By Rob Corbett
It is usually lit up like a gaudy, high-rise funfair. But last night Toronto's downtown was a pall of blackness.
That is except for where Torontonians' ingenuity spilt some pockets of light onto the scene and turned the massive power cut into a fiesta.
In one car park along Yonge Street - the world's longest - motorists switched on their lights, turned up their stereos and boogied at a surreal and homespun al fresco disco.
I suspect there were some flat batteries after that and no way of charging them.
Some Toronto shop owners kept an overnight vigil at their stores
Bars not wanting to sell warm beer were flogging it off cheaply.
It all added to the party atmosphere.
The tabletop candles were out of necessity, not decoration. Bar staff rediscovered the lost skill of mental arithmetic.
At the same time, aficionados feasted on $1-large tubs of ice cream sold off by one shopkeeper not wanting a sweet sea of unsaleable sludge on her hands.
In residential streets everywhere in the city, people were on their front steps talking to each other as the sun slipped behind the skyscrapers.
It is the norm in some neighbourhoods, but not others.
Last night it was pretty much universal.
Down one leafy street someone even brought out an old horned wind-up gramophone and his collection of 78s.
Crisis on a hot day
It was just after four in the afternoon when the power cut struck.
This year we had been warned that the electricity grid was at breaking point
It happens sometimes in Toronto and usually passes in a few minutes.
But this year, we had been warned that the electricity grid was at breaking point.
A hot day and the strain of a million air conditioners could put us in crisis.
And so it was.
The streetcars ground to a halt.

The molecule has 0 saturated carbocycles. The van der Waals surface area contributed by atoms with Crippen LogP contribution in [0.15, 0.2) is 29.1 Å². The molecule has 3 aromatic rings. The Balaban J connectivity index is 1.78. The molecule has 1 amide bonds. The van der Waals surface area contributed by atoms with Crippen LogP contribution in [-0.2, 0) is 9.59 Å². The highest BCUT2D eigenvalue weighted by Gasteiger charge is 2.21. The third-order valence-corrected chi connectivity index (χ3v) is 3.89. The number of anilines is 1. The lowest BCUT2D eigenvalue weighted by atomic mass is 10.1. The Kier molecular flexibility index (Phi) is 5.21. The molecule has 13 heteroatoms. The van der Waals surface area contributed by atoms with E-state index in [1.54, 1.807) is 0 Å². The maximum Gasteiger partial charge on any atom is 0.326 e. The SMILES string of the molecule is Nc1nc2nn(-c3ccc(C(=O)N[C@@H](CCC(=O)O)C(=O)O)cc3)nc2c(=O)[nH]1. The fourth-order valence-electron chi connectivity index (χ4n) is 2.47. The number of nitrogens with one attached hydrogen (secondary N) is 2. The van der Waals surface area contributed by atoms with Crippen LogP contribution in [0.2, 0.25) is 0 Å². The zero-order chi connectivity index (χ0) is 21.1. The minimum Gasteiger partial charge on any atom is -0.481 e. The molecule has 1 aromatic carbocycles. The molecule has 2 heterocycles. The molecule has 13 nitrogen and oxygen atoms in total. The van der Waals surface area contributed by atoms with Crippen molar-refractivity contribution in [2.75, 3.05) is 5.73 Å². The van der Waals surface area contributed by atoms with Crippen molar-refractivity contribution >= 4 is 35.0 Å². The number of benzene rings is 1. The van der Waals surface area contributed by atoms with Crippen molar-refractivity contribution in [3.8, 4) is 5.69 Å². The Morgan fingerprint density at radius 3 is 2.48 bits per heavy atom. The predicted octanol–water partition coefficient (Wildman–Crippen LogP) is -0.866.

Picking up power from overhead wires, they could go no further.
The lights in shops and offices went off. The subway trains stopped.
The lifts in skyscrapers became suspended in space.
The traffic lights no longer helped motorists on their way.
People appeared on the street thinking only they were affected.
Quickly the realisation of the scale of what was going on came into view.
People stood shocked. Others bolted in vain for public transport.
Mobile phones were brandished, but systems were dead.
Then the massive impact buzzed around.
"It's in New York, Cleveland," one woman shouted; "Detroit" said a man at the foot of the bank towers.
"Ottawa's off, Montreal's OK, " cried another.
Then the inevitable theories passed around as to the cause, sending a chill down the back on a sweltering afternoon.
Policing the streets
Those truly sweltering like sardines on wheels were the passengers on Toronto's subway system.
Trapped between stations, they had to wait for emergency crews to lead them to safety.
In the skyscrapers, the lifts were winched to the next floor and office workers had their fitness tested as they took to the stairs.
Some members of the public even helped out directing Toronto's traffic
One hundred floors is no joke when your only exercise is prodding the remote control.
Perhaps among the bravest in the city as the power ran out were the voluntary traffic police.
Yes, ordinary citizens actually took it upon themselves to stand in the middle of Toronto's busiest intersections and direct the traffic.
Canadians, being a generally orderly bunch, heeded their waves and gestures.
Some of the temporary traffic wardens even had fluorescent jackets.
"The guy from over at that store gave it to me and he brought me a sandwich," said one self-styled supervisor as he waved his snack around to bring on a line of traffic.
Back home and my three-and-a-half year old observed: "Daddy, you don't cook pizza on the barbecue".
"You do today son, you do today".